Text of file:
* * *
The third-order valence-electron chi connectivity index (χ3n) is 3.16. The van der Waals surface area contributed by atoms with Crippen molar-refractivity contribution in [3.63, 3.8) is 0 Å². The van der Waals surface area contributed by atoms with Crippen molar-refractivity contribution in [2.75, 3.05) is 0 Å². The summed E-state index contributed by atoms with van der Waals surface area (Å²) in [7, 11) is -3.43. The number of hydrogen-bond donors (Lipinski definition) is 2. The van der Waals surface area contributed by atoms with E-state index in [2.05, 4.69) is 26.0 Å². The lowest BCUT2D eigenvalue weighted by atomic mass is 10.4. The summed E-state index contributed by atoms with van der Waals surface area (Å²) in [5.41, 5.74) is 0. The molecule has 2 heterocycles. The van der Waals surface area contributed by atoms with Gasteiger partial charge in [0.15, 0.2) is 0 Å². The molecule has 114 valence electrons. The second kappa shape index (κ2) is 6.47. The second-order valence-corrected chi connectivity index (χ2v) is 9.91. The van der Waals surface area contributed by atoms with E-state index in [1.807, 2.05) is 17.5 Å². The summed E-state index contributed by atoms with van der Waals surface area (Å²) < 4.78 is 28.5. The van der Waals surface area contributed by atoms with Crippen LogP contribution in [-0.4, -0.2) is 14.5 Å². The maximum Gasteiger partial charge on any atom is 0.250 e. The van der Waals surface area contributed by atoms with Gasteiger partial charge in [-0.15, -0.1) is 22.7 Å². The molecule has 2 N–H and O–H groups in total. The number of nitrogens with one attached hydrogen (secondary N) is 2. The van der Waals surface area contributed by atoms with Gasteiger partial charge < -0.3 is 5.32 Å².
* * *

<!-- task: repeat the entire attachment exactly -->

The third-order valence-electron chi connectivity index (χ3n) is 3.16. The van der Waals surface area contributed by atoms with Crippen molar-refractivity contribution in [3.63, 3.8) is 0 Å². The van der Waals surface area contributed by atoms with Crippen molar-refractivity contribution in [2.75, 3.05) is 0 Å². The summed E-state index contributed by atoms with van der Waals surface area (Å²) in [7, 11) is -3.43. The number of hydrogen-bond donors (Lipinski definition) is 2. The van der Waals surface area contributed by atoms with E-state index in [2.05, 4.69) is 26.0 Å². The lowest BCUT2D eigenvalue weighted by atomic mass is 10.4. The summed E-state index contributed by atoms with van der Waals surface area (Å²) in [5.41, 5.74) is 0. The molecule has 2 heterocycles. The van der Waals surface area contributed by atoms with Gasteiger partial charge in [0.15, 0.2) is 0 Å². The molecule has 114 valence electrons. The second kappa shape index (κ2) is 6.47. The second-order valence-corrected chi connectivity index (χ2v) is 9.91. The van der Waals surface area contributed by atoms with E-state index in [1.807, 2.05) is 17.5 Å². The summed E-state index contributed by atoms with van der Waals surface area (Å²) < 4.78 is 28.5. The van der Waals surface area contributed by atoms with Crippen LogP contribution in [-0.4, -0.2) is 14.5 Å². The maximum Gasteiger partial charge on any atom is 0.250 e. The van der Waals surface area contributed by atoms with Gasteiger partial charge in [-0.15, -0.1) is 22.7 Å². The molecule has 2 N–H and O–H groups in total. The number of nitrogens with one attached hydrogen (secondary N) is 2. The van der Waals surface area contributed by atoms with Gasteiger partial charge < -0.3 is 5.32 Å².